Leela Corman

Image of Leela Corman

Leela Corman studied painting, printmaking and illustration at Massachusetts College of Art. Her book Queen’s Dayearned her a Xeric Award in 1999 and was called “music to my eyes” by Scott McCloud. She has created two more graphic novels including her latest, Unterzakhn, published by Schocken/Pantheon. She has illustrated books for major publishers on crafts, fashion, gardening, dating and other topics. She is also an accomplished bellydancer and bellydance instructor. Corman and her husband, Tom Hart, are the founders of The Sequential Artists Workshop, a non-profit organization dedicated to the prosperity and promotion of comic art and artists, offering instruction in comic art, graphic novels and visual storytelling in vibrant Gainesville, Florida, where she is also an adjunct instructor at University of Florida. See her website.

Leela is represented by Wales Literary Agency for her comics, and ArtrepNYC for her illustrations.

Megan Kelso

Image of Megan Kelso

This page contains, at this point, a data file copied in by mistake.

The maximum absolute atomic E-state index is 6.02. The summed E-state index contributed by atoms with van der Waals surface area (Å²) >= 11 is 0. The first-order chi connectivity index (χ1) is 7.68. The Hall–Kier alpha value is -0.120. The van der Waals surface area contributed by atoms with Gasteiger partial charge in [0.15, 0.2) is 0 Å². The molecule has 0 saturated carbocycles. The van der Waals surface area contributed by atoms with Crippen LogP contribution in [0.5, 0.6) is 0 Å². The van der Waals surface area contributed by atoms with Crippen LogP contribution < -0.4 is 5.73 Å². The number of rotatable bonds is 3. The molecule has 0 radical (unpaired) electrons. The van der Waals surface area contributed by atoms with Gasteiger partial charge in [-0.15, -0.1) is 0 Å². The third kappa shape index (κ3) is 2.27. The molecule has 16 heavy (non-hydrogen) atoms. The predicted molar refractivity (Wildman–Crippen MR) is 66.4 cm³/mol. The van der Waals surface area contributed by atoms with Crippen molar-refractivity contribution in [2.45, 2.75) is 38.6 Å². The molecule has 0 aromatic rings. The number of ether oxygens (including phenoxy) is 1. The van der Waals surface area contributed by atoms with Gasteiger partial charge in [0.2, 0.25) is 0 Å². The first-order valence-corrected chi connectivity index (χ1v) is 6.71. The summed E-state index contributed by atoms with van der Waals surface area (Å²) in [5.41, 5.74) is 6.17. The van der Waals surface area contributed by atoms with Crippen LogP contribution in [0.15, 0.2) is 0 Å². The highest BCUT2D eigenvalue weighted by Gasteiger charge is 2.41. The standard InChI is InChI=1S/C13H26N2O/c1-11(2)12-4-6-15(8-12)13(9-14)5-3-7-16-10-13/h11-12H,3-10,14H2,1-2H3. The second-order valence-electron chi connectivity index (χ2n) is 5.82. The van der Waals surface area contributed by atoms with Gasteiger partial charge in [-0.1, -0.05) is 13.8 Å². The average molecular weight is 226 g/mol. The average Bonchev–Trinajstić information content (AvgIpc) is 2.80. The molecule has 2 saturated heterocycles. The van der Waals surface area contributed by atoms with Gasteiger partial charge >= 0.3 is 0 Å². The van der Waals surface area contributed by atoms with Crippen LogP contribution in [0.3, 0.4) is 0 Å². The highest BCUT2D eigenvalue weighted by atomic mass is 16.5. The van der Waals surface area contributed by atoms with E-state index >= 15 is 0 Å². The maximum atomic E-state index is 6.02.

Megan Kelso (b.1968, Seattle, WA) is one of the first cartoonists to make comics that stem from a literary tradition. The Onion’s AV Club has said, “Kelso’s work radiates a warmth, poetry, sympathy, and simultaneously an earthy and otherworldly essence that few comics creators have brought to the table with such quiet confidence and grace.” While attending the Evergreen State College in Olympia, WA, she was inspired by the explosion of ‘zines, bands and DIY art projects going on at the time and started self-publishing the influential Riot grrl minicomic “Girlhero.” After graduating, she moved back to Seattle. Between 1993 and 1997, she self-published 6 issues of “Girlhero” with the help of a grant from the Xeric Foundation. In 1998, Highwater Books collected the best work from the “Girlhero” comics in a book called “Queen of the Black Black.” Fantagraphics Books published her second short story collection, The Squirrel Mother in 2006. In 2007, the New York Times chose Megan to create a strip for the Sunday magazine. The resulting story, “Watergate Sue”, ran weekly in that paper for six months, in a slot occupied at other times by Chris Ware and Jaime Hernandez. In 2010 Fantagraphics published Megan’s double-Ignatz Award-winning graphic novel, Artichoke Tales. Megan is currently at work on a third collection of short stories. In the summer of 2011 she was selected to be a finalist for the Artist Trust Arts Innovator award, and in the fall of 2012 She was a Master Artist in Residence at the Atlantic Center for the Arts in Florida.